Solar wind impacts the Earth’s magnetic cavity driving various waves and instabilities inside the magnetosphere. The waves in the range of few mHz (ultra low frequency range, ULF) are particularly important for the dynamics of radiation belts, the populations of energetic particles trapped inside the Earth’s magnetosphere. The physical mechanisms behind driving ULF wave power are not fully understood but they are known be strongly dependent on the upstream solar wind conditions. The time-average solar wind parameters, such as average solar wind speed and density, are typically used to characterise the upstream solar wind conditions. In this work, the alternative approach is taken and the solar wind conditions are characterised by the dynamic variability of solar wind parameters, statistically quantified by their standard deviations. For the statistical study, the nine-year dataset of GOES satellite observations at the geostationary orbit is processed to characterise the magnetospheric ULF wave power, while the variability of solar wind is characterised using solar wind data from the Lagrangian L1 point. It is demonstrated that the magnetospheric wave power in ULF frequency range is the most sensitive to the variability of interplanetary magnetic field vector rather than variabilities of other solar wind parameters (plasma density, solar wind speed and temperature). The work results from collaboration between MSSL, NASA Goddard Space Flight Center and the University of Alberta.

Transpolar arc observation after solar wind entry into the high latitude magnetosphere

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Aurora picture from TIMED/GUVI, and the footpoints of Cluster and DMSP

During periods of northward Interplanetary Magnetic Field (IMF), geomagnetic activity is generally quiet, but solar wind plasma can penetrate and be stored in the magnetosphere. Recently, a new region of solar wind plasma entry into the terrestrial magnetosphere, in the lobes tailward of the cusp was reported and high latitude magnetic reconnection was suggested to be the most probable mechanism of the entry [Shi et al., 2013]. Higher energy ions have been found by Fear et al. [2014] and interpreted as due to magnetotail reconnection during periods of northward IMF. Since these events are rare, the fate of the entered plasma has not been widely studied. It is not known whether those plasmas entry will contribute to aurora. In this study, with very unique conjugate observations of aurora and high latitude in-situ observations, we investigate a possible link between solar wind entry and the formation of transpolar arcs in the polar cap.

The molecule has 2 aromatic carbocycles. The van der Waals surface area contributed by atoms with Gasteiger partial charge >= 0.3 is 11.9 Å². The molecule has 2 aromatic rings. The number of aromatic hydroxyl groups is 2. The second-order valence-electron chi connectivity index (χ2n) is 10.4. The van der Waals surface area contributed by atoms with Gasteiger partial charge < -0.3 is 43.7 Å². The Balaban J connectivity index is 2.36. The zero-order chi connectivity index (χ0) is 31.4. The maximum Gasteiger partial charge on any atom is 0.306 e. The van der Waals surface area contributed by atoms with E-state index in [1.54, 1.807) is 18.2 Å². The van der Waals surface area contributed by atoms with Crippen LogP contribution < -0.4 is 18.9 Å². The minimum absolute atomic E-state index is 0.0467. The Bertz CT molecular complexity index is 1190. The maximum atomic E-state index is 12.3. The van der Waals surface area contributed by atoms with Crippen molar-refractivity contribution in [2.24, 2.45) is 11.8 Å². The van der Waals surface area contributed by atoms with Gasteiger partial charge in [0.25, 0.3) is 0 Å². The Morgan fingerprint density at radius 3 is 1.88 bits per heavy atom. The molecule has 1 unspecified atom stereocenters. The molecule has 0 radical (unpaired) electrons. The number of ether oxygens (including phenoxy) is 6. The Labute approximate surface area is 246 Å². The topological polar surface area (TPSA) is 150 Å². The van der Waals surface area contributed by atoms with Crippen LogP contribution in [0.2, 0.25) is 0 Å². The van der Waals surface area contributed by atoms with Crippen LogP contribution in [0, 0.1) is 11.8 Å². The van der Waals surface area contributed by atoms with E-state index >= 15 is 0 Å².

The magnetospheric substorm at Mercury

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The evolution of Mercury’s magnetosphere during the substorm.

Magnetospheric substorms are space weather disturbances powered by the rapid release of magnetic energy stored in the lobes of planetary magnetic tails. Despite the comprehensive observations of substorm at Earth, there are rare detail observations of substorm processes at Mercury.

The Earth’s foreshock: simulations and in-situ satellite data

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Figure 1 from Kempf et al. [2015] showing modelled density variations in the vicinity of the bow shock

The super-magnetosonic solar wind impinging the Earth’s magnetic field creates the bow shock, the giant bow-shaped boundary shielding the Earth’s magnetosphere from the interplanetary environment. At this boundary, the plasma is compressed and heated while slowing down to sub-magnetosonic flow speeds. In fluid theory no information can travel upstream of a shock, but kinetic processes can cause solar wind particles to be reflected back off a shock and propagate upstream along the magnetic field lines. The upstream region magnetically connected to the bow shock, where reflected particles can interact with the solar wind, is called the foreshock. As the foreshock cannot be described by plasma fluid theory, the kinetic plasma simulations are required to understand the large-scale foreshock dynamics. 

Near-Earth Cosmic Ray Decreases Associated with Remote Coronal Mass Ejections

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An ENLIL model run of a remote CME associated with an unusual Forbush Decrease that was observed on 30th May 2012